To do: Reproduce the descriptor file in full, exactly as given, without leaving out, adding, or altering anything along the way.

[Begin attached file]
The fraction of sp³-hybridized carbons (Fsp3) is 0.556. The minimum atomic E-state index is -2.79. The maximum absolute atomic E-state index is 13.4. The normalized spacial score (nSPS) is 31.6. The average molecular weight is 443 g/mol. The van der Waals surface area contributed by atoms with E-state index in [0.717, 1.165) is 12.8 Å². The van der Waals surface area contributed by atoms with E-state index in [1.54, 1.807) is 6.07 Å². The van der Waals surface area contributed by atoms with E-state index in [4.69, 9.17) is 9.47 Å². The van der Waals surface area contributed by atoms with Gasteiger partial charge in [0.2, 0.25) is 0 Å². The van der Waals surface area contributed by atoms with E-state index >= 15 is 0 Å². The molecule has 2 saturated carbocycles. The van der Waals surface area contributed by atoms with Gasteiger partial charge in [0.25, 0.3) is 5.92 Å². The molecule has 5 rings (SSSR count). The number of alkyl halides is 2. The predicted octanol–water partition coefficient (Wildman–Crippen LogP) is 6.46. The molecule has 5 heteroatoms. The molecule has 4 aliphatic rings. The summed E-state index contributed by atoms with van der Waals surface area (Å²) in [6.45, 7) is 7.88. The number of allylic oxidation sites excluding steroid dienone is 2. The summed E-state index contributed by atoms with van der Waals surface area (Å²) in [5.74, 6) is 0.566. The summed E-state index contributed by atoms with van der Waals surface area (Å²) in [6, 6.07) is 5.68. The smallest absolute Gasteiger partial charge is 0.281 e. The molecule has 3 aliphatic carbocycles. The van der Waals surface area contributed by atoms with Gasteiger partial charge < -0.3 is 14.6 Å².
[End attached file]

The fraction of sp³-hybridized carbons (Fsp3) is 0.556. The minimum atomic E-state index is -2.79. The maximum absolute atomic E-state index is 13.4. The normalized spacial score (nSPS) is 31.6. The average molecular weight is 443 g/mol. The van der Waals surface area contributed by atoms with E-state index in [0.717, 1.165) is 12.8 Å². The van der Waals surface area contributed by atoms with E-state index in [1.54, 1.807) is 6.07 Å². The van der Waals surface area contributed by atoms with E-state index in [4.69, 9.17) is 9.47 Å². The van der Waals surface area contributed by atoms with Gasteiger partial charge in [0.2, 0.25) is 0 Å². The van der Waals surface area contributed by atoms with E-state index >= 15 is 0 Å². The molecule has 2 saturated carbocycles. The van der Waals surface area contributed by atoms with Gasteiger partial charge in [0.25, 0.3) is 5.92 Å². The molecule has 5 rings (SSSR count). The number of alkyl halides is 2. The predicted octanol–water partition coefficient (Wildman–Crippen LogP) is 6.46. The molecule has 5 heteroatoms. The molecule has 4 aliphatic rings. The summed E-state index contributed by atoms with van der Waals surface area (Å²) in [6.45, 7) is 7.88. The number of allylic oxidation sites excluding steroid dienone is 2. The summed E-state index contributed by atoms with van der Waals surface area (Å²) in [5.74, 6) is 0.566. The summed E-state index contributed by atoms with van der Waals surface area (Å²) in [6, 6.07) is 5.68. The smallest absolute Gasteiger partial charge is 0.281 e. The molecule has 3 aliphatic carbocycles. The van der Waals surface area contributed by atoms with Gasteiger partial charge < -0.3 is 14.6 Å².